Sec. 8. And be it further enacted, That all British subjects and others, who shall be found acting on board of any British vessel which shall be captured, or on board of any vessel of the United States which shall be recaptured as aforesaid, shall be reported to the collector of the port in which they shall first arrive, and shall be delivered to the custody of the marshal or some civil or military officer of the United States, or of any state, in or near such port, who shall receive and take into custody the said subjects or persons for their safe-keeping and support, at the expense of the United States.
The Committee also wanted to amend the title of the act so that it read "An Act authorizing reprisals against the crown of the United Kingdom of Great Britain and Ireland, and the subject thereof."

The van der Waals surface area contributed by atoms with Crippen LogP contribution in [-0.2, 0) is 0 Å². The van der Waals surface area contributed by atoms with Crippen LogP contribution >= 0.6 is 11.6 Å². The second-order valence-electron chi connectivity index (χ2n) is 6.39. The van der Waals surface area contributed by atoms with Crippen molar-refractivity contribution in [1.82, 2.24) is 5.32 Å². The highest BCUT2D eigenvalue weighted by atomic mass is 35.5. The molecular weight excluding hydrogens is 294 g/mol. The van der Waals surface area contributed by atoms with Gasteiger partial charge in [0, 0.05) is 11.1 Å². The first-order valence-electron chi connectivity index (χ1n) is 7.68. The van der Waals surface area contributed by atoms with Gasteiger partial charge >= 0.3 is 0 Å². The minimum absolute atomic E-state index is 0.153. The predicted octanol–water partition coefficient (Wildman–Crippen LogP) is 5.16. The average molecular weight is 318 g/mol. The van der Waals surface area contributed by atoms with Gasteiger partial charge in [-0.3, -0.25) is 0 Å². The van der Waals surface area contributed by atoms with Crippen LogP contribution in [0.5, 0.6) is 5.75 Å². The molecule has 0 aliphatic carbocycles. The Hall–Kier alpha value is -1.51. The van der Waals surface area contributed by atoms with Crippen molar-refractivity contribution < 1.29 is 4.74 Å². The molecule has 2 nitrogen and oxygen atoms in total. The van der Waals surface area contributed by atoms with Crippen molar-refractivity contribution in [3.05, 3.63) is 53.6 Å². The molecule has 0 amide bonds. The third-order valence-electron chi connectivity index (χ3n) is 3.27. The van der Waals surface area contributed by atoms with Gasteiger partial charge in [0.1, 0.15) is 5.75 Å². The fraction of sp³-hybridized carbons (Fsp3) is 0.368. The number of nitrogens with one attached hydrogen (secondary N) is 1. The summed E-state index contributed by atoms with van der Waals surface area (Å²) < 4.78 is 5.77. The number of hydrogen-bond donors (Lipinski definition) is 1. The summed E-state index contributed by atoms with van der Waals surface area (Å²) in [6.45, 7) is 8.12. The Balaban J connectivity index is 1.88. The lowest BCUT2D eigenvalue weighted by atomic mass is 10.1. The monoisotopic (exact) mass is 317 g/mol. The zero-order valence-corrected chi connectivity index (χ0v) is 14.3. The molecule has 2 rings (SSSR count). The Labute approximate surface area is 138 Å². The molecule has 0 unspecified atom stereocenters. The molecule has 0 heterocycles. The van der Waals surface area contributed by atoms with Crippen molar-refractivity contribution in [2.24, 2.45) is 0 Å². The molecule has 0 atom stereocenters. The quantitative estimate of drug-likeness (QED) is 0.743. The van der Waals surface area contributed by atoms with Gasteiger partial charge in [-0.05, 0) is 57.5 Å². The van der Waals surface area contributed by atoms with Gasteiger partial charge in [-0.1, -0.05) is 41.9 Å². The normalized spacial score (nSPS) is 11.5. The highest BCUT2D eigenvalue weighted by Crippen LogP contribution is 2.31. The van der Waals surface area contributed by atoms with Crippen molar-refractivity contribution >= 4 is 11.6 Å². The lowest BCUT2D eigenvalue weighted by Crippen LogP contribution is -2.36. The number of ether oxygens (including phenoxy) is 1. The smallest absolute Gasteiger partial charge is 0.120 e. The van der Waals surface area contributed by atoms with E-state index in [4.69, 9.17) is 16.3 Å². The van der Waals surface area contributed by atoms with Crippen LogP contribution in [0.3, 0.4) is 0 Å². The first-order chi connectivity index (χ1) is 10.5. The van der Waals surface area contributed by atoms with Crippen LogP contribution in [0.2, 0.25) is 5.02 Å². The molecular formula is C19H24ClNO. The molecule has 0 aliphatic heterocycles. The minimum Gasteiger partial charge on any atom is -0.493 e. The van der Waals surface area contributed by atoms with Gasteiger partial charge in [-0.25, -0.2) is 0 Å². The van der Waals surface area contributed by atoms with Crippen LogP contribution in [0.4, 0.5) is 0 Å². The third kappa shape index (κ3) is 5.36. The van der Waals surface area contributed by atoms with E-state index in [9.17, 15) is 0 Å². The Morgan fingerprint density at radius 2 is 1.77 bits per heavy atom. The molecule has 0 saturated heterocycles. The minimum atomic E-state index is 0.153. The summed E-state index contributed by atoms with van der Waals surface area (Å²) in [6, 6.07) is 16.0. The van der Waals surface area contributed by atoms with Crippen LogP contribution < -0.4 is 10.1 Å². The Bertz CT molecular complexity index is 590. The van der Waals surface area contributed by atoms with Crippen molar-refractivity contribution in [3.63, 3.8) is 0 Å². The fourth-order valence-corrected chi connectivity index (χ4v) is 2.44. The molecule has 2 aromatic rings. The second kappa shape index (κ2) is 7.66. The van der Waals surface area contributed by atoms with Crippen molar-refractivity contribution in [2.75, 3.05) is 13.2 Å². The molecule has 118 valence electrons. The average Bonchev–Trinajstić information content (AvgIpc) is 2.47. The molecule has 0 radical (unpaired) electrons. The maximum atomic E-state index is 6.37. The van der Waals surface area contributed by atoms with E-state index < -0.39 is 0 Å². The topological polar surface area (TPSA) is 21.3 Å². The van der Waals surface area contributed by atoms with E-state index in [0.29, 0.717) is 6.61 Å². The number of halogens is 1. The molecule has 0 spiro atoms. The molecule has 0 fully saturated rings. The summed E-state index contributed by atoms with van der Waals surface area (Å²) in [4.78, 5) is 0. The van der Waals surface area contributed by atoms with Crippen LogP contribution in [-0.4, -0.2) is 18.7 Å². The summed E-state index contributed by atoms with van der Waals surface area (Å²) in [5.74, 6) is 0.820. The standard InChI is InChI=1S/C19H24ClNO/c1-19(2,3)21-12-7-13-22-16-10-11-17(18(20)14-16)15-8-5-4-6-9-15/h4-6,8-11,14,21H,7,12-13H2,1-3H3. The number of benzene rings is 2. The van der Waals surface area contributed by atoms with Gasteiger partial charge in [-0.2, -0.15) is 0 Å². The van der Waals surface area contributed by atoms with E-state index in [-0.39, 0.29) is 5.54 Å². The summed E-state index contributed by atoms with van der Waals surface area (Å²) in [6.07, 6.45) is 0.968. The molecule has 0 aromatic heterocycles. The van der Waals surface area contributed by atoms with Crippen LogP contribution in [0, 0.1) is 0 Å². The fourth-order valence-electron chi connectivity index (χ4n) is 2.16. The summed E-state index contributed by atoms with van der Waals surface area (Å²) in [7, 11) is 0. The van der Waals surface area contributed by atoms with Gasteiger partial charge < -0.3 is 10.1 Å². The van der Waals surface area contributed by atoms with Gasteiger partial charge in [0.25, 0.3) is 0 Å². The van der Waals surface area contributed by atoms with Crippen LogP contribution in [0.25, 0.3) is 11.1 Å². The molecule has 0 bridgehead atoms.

After the report was read, Senator Gaillard was requested to take the chair; and the bill and amendments were considered as in a committee of the whole. Senator Pope brought a motion to amend the report, by insert, after the word "thereof," in the tenth line of the first section, the words "and, also, upon the public and private ships and vessels, goods, and merchandise, belonging to the crown of France or to the subjects thereof." This motion was determined in the negative: yeas 15 and nays 17.

The select committee's report was then put to a vote which resulted in a tie: yeas 16 and  nays 16. The Senate being equally divided the report was lost.  The practical result was that the Senate was back to considering the House's War bill even though there were some minor amendments proposed.